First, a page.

In the third of a series of articles from southern Thailand, the BBC's Kate McGeown meets people who have been personally affected by the ongoing insurgency, and follows their struggle for justice.
Arshae Sani visits her son's grave every day
"When I found out my son was dead, I felt that everything had gone from my life," said Arshae Sani.
"If he'd died in a natural way, from a disease or an accident, I wouldn't be angry," she said. "But what happened to my son was the government's fault."
Arshae Sani's son, Mauseng, was one of 85 Muslims to die in Takbai on 25 October 2004 - one of the most defining events in the ongoing violence in the Thai south, which has its roots in an Islamic separatist campaign against the Buddhist authorities.
Some of the men were shot by security forces during a protest that turned violent, but most suffocated after being forced into army trucks and driven to a camp in the next province.
Their families maintain that their only crime was to have been in the wrong place at the wrong time.
Just 10 minutes down the road from Arshae Sani's home, a 21-year-old Buddhist man named Tanapon Kheuwkhem is another victim of this insurgency.
The Takbai incident is one of the most notorious in recent years
Late last year he was shot by two men on motorbikes, who came from the direction of Arshae Sani's Muslim village.
One bullet hit a nerve in his lower back, and he will never be able to walk properly again.
"I knew it might happen to me some day, because I was doing some work for the authorities," he said simply.
There are people like Arshae Sani and Tanapon Kheuwkhem throughout Thailand's deep south, whose lives are blighted by the constant bombings and shootings.
But it is obvious that by far the greatest sense of grievance comes from the Muslim community - many of whom feel that even after an incident of the scale of Takbai, officials are refusing to treat them in the same way as their Buddhist neighbours.
"In my opinion it's because, in the past, the government didn't look after the local people here," said Narathiwat-based human rights lawyer Peerawat Praweenamai.
"They just sent officials from Bangkok, who did things for their own benefit, not that of the locals," he said. "The problem has exploded like a bomb."
Mr Peerawat and his colleagues are working on a string of cases, frequently for little pay, in an effort to help those around them.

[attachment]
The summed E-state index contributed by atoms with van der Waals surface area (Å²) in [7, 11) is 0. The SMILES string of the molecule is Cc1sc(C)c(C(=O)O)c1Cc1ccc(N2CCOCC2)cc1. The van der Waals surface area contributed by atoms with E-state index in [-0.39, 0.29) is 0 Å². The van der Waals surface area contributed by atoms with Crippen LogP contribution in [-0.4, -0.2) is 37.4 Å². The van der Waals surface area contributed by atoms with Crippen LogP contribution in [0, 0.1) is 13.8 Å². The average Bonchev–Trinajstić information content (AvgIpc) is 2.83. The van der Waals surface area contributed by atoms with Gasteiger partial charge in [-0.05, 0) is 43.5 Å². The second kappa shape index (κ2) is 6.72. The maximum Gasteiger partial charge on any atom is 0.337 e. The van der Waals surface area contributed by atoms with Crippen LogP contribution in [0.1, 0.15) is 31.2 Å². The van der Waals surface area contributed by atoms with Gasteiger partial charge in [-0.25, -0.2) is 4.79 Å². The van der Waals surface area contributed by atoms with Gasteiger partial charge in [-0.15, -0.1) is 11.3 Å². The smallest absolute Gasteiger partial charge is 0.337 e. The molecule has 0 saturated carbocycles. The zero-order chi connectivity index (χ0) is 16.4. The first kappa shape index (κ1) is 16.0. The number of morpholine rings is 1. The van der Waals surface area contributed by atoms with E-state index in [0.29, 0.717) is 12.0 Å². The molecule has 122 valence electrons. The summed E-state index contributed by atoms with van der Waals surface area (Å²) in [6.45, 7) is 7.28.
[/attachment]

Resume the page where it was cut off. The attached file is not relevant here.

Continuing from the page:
One is a joint lawsuit filed by dozens of Takbai relatives, including Arshae Sani, which is currently being considered by the courts.
Mr Peerawat has also been involved in helping the villagers of Tanyong Limo, many of whom are resentful of their treatment in the aftermath of the killing of two marines in their community centre late last year.
Local people blame insurgents for the deaths. But many of the villagers were taken for questioning by the police - some for long periods of time.
Local mechanic Tuan Droli was kept in jail for 27 days under an emergency decree - a controversial law passed late last year which gives the authorities increased power of arrest and detention.
"I'm really angry," he said, shaking his fist. "They just wanted me to confess, but what could I confess to? I didn't do anything.
"Now people think I'm guilty, so they don't bring their cars to my shop, and business isn't doing well."
Another person with a grievance against the authorities is Waemahadi Wae-dao, a doctor in Narathiwat who has recently been made a local senator.
In 2003 he was accused of being a member of the South East Asian militant group Jemaah Islamiah, as well as planning to bomb several embassies in Bangkok. After two years in jail, he was released due to lack of evidence.
"I'm still confused about exactly why they accused me," he said. "I have a feeling that some people in the government used me for their own purposes."
Forgive and forget?
Mr Peerawat insists that if the proper judicial process is followed, everyone in southern Thailand will get the same standard of justice, be they Muslim or Buddhist.
But in the current climate of fear, where bombings and shootings happen almost every day, even lawyers themselves are not immune from the violence.
At just 21, Tanapon Kheuwkhem can never walk unaided again
Human rights advocate Somchai Neelaphaijit went missing in 2004, and there is mounting evidence he was killed by government officials.
Mr Peerawat himself has had several anonymous phone calls asking him why he is helping the Tanyong Limo suspects, but he says that so far no one has managed to scare him.
According to Senator Waemahadi, the only way forward is for everyone to forgive, no matter what their grievances are.
"I'm not angry. I must forgive other people as my God forgives me," he said.
But others find it harder to be so magnanimous. "I feel like the authorities are not trying to fix the problem," said Tuan Droli. "They keep saying they will, but then they don't actually do it."
"We want justice - it's a short word but it has a lot of meaning."
On Thursday, Kate McGeown looks at the role of the security forces and efforts to maintain peace in the troubled south.